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The Stem Cell Business - Part 2

by Martine O'Callaghan

May 9, 2013

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Donate Part one of this short series looked at unregulated stem cell clinics fleecing patients of their savings and robbing them of their health and even their lives. I had intended to write about the changes to regulation of stem cell therapies being debated in Italy but Orac beat me to the punch and I am not going to attempt to out Orac Orac. In his postDeregulating stem cell quackery in Italy? A bad omen, he laments,
Italy’s health minister, Renato Balduzzi, has been impressed by the blandishments and claims regarding adult stem cell therapy and on March 21 decreed that that a controversial (actually, let’s be honest, a quack) stem cell therapy can continue in 32 terminally ill patients, mostly children, even though the stem cells were not isolated according to Italy’s safety standards. This decision followed a prolonged campaign and media pressure to authorize the compassionate use of the therapy. As noted in this Nature report, hundreds of people protested in Rome on March 23, including a naked woman with pro-stem cell slogans painted on her body.
Instead, I am going to explore the case of the now defunct clinic that operated within the German regulatory system. The X-Cell centre in Düsseldorf offered patients from all over Europe highly experimental stem cell therapies for a wide range of conditions from Parkinson’s disease to diabetes. For most patients who visited the clinic, all they got for their troubles was tens of thousands of pounds worth of debt.

Early in May 2011, the German clinic was forced to close. By August, its directors filed for insolvency stating, “German advisory authority has denied further authorization for stem cell transplantation.” The very existence of the clinic relied on its exploiting a legal loophole that allowed patients to be charged for so-called therapies that had yet to be proven safe or effective. In the treatment of the seventeen conditions for which the clinic advertised therapies, the type of stem cell transplantation offered has no biological plausibility of working.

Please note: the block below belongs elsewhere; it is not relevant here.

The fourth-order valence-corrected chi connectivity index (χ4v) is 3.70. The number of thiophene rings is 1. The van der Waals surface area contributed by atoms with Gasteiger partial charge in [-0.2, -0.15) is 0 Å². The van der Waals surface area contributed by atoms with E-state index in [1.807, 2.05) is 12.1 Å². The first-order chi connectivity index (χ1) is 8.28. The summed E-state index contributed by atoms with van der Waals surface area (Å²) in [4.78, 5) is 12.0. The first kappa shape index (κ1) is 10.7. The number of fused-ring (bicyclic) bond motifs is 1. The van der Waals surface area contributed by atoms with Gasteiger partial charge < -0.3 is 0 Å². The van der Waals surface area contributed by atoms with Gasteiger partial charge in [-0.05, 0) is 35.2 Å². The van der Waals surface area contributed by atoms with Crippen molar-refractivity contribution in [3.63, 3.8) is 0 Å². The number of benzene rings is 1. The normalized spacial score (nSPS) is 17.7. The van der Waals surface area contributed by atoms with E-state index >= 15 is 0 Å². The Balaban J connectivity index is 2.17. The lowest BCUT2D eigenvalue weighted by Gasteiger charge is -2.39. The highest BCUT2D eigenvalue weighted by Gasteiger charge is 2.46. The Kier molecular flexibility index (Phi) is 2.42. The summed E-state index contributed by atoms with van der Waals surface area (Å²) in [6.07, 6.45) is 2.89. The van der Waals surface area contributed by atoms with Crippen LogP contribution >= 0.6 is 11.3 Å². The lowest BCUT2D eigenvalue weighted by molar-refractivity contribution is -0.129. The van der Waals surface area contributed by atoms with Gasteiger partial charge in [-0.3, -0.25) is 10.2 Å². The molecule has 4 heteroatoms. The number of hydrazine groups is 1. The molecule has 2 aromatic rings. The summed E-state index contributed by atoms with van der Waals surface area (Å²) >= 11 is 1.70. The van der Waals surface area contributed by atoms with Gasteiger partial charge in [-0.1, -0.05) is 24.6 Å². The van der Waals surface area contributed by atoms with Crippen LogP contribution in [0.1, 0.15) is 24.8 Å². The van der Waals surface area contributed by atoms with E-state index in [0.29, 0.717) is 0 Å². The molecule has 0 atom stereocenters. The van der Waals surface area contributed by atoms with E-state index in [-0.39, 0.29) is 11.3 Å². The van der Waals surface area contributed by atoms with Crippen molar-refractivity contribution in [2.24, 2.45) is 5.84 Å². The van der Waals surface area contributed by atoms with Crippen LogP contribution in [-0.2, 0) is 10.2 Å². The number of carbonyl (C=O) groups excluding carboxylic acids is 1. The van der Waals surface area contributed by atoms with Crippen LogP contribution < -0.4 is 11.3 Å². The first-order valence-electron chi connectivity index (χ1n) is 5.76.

As described in the first part of this series, there are different types of stem cells. Some can become any cell of the body while others have more limited potential. At the X-Cell Centre, cells were harvested from patient’s own bone marrow and injected into their brain, brain stem or cerebrospinal fluid. These multipotent bone marrow-derived stem cells could only ever differentiate to become one of a number of blood cell types, making their injection into nervous tissue not only pointless but totally without rationale.

Staff at the X-Cell Centre had been feeling pressurized as their work was being scrutinized ever more intensely following the death, in August 2010, of an eighteen-month-old Romanian boy. The fatality followed the serious injury of a ten-year-old child, in the preceding May, while undergoing the same therapy " stem cell transplantation into the brain stem " that resulted in him being more severely disabled than he had been before treatment was begun.

Dr. Michael Sabel, the consultant neurosugeon and his team at the University Hospital Düsseldorf saved that child’s life when the ten-year-old was brought in to them with severe internal bleeding. Sabel, shocked that such dangerous and experimental procedures were taking place legally, wrote to the German authorities warning " as it turned out, predicting " that children would die if the clinic continued conducting this procedure. When the operation was botched once again, the eighteen-month-old victim was not taken to Sabel at the University Hospital just five minutes away from the clinic but, in what one can only assume was the centre’s hope that its injury rate might go unnoticed, was driven to another hospital fifteen miles away.